Kube-proxy also handles basic load balancing of services. Service endpoints are managed through environment variables compatible with Docker links. These variables resolve to ports exposed by a service. Kubernetes 1.1 includes an option to use native iptables, which will bring 80 percent reduction in latency. This design eliminates CPU overhead, thus improving efficiency and scalability.
Persistence: Bringing Statefulness to Containers
Containers are ephemeral. They don’t maintain state when they move from one host to the other. For production workloads, persistence is a must. Any useful application has a database backing it.
By default, pods are also ephemeral. They start with a blank slate each time they are resurrected. It’s possible to set up a volume that’s shared by all containers running in the same pod. Identified by the emptyDir moniker, it is similar to Docker volumes, where the host file system is exposed as a directory within the container. emptyDir volumes follow the lifecycle of pods. When a pod is deleted, so is the volume. Since these volumes are specific to the host, they are not available on other nodes.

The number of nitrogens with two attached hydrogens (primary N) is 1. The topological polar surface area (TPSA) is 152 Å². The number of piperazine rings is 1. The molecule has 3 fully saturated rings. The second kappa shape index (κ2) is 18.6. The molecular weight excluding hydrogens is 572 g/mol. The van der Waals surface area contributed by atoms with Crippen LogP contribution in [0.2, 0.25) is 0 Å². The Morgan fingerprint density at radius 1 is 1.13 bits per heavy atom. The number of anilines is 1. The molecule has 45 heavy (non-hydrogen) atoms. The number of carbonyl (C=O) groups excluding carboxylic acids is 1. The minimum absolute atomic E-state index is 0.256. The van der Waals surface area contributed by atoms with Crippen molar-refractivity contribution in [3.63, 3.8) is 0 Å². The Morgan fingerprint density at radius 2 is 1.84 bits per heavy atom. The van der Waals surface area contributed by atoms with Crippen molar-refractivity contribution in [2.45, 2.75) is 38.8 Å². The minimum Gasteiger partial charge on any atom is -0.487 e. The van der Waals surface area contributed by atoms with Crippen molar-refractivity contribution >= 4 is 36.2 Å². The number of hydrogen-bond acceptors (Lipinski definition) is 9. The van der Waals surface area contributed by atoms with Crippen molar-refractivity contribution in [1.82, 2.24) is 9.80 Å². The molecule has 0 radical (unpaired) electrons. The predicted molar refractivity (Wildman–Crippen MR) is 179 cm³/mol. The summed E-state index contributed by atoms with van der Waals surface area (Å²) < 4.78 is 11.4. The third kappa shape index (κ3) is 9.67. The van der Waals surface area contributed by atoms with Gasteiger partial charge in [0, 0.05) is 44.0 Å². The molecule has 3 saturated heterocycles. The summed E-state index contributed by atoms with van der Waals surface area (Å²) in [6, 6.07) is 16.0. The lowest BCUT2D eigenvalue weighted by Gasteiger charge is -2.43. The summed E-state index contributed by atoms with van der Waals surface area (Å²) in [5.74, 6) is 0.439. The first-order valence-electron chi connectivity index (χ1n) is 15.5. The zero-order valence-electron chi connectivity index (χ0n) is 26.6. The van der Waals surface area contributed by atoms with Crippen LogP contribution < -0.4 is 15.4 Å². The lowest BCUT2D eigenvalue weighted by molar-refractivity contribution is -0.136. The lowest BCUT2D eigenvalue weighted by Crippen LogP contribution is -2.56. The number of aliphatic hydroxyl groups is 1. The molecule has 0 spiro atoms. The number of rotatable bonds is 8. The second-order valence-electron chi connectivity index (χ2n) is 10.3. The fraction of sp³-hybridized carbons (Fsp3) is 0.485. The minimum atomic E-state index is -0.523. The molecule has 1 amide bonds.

To bring persistence across pods, irrespective of which nodes they are scheduled on, Kubernetes supports PersistentVolume (PV) and PersistentVolumeClaim (PVC) requests. PVC and PV share the same relationship as the pod and node. When a pod is created, it can be bound to a specific volume through the claim. The PV can be based on a variety of plugins, such as GCE Persistent Disk, Amazon Elastic Block Store (EBS), Network File System (NFS), Internet Small Computer System Interface (iSCSI), GlusterFS and RBD.
The workflow to set up persistence includes configuring the underlying file system or cloud volume, creating the persistent volume, and finally, creating the claim to associate a pod with the volume. This decoupled approach brings a clean separation between pods and volumes, making them extremely portable. The application, container, or pod doesn’t need to know about the actual file system or persistence engine backing it. Some of the filesystems, such as GlusterFS, can be containerized, making the configuration easier and portable.
Containers are not the new concept that many seem to view them as, and Google has been running most of its web-scale workloads in containers for a decade. Many of the lessons they’ve learned and built into Kubernetes can be translated to other orchestration platforms and even to concepts about orchestration in general. It solves some of the hard problems Google Site Reliability Engineers faced almost a decade ago, and it’s influencing the way ahead for many orchestrators.
Most importantly, Kubernetes has become a major focus in the container orchestration ecosystem and exists as a valuable open source platform for other related services. Understanding the current role and function of Kubernetes is necessary for looking at the future of the orchestration market.
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Feature Image via Pixabay.